You are here

High-speed Resonant-Cavity Infrared Detector Arrays and Narrow-Linewidth Quantum Cascade Lasers for Free Space Communication Links

Award Information
Agency: Department of Defense
Branch: Army
Contract: W911NF-21-C-0011
Agency Tracking Number: A2-8392
Amount: $1,099,942.00
Phase: Phase II
Program: STTR
Solicitation Topic Code: A19B-T005
Solicitation Number: 19.B
Solicitation Year: 2019
Award Year: 2021
Award Start Date (Proposal Award Date): 2021-01-21
Award End Date (Contract End Date): 2023-01-20
Small Business Information
200 N. Prospect Ave.
Madison, WI 53726-4027
United States
DUNS: 829814925
HUBZone Owned: No
Woman Owned: No
Socially and Economically Disadvantaged: No
Principal Investigator
 Robert Marsland
 (608) 216-6920
Business Contact
 Robert Marsland
Phone: (608) 216-6920
Research Institution
 University of Wisconsin
 Vasanthi Pillai
21 North Park St Ste 6401
Madison, WI 53715-1218
United States

 (608) 890-0199
 Nonprofit College or University

We propose to develop transmitter (TX) and receiver (RX) components that will enable up to 40 Gb/s communication over a free-space communication link (FSCL) operating in the mid-wave infrared (MWIR). Such components when commercialized will enable lower latency than satellite links, greater security than radio-frequency (RF), longer range than mm-wave, and greater availability in haze and turbulence relative to near-IR systems. To maximize the spectral efficiency, and therefore the data throughput, of a limited-bandwidth free-space link, we propose to develop linear E/O and O/E transducers at MWIR (and eventually LWIR) wavelengths. These linear E/O and O/E modules will enable software-defined-radio methods to maximize the data throughput based on the available optical channel. The buried-heterostructure (BH) distributed feedback (DFB) quantum cascade laser (QCL) designed in the Phase 1 program is expected to deliver a stable, single- mode output (< 100 microrad beam-pointing stability) with average powers greater than 1 W under high-speed modulation. The design has low capacitance and photon lifetime, enabling > 5 GHz 3-dB bandwidth with usable bandwidth exceeding 15 GHz. Further optimization of the lasers, such as our proprietary high-power QCL concept that would achieve > 1 W stable, single- mode average power for shorter cavity lengths, is expected to double these bandwidth values. The detector design we have developed is based on the original resonant-cavity infrared-detector (RCID) structure but with major improvements: rapid wavelength tunability, carrier collection time of ~ 2 ps, and drastically reduced device capacitance. Even with a 5-GHz modulation bandwidth, we can achieve > 20 Gb/s using 16 QAM modulation based on our expected link dynamic range. If atmospheric conditions reduce the available dynamic range, the proposed link architecture can switch to robust QPSK or BPSK modulation instantaneously. The transducers may also include multiple elements to enable multiple-input multiple-output (MIMO) or single-input multiple output (SIMO) methods. For example, on the receive side, light received by multiple apertures is independently detected and then combined judiciously to maximize the resulting signal to noise ratio (SNR) in the presence of turbulence and beam wander.  The proposed program will conclude with a link demonstration showing the capacity and robustness of the approach.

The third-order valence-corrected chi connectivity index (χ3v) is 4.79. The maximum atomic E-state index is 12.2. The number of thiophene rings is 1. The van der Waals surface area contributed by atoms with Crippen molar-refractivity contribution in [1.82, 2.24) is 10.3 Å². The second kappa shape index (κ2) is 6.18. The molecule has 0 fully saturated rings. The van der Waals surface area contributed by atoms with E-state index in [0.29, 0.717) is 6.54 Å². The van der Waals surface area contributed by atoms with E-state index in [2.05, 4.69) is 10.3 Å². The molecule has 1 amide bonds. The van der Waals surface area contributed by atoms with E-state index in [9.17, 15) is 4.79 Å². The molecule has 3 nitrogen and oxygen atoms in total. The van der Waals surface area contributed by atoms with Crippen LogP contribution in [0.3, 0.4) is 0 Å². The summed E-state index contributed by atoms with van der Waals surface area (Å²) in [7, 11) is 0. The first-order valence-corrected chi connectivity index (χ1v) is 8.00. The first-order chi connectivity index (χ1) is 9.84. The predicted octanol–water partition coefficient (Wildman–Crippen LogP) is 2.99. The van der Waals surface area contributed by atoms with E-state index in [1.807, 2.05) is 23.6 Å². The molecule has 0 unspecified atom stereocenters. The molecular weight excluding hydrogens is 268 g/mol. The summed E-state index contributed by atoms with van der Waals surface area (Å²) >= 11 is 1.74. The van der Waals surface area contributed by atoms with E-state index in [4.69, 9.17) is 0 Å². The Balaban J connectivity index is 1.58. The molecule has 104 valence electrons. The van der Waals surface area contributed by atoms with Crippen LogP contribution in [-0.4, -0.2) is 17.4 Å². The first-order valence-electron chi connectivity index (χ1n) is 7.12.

* Information listed above is at the time of submission. *

US Flag An Official Website of the United States Government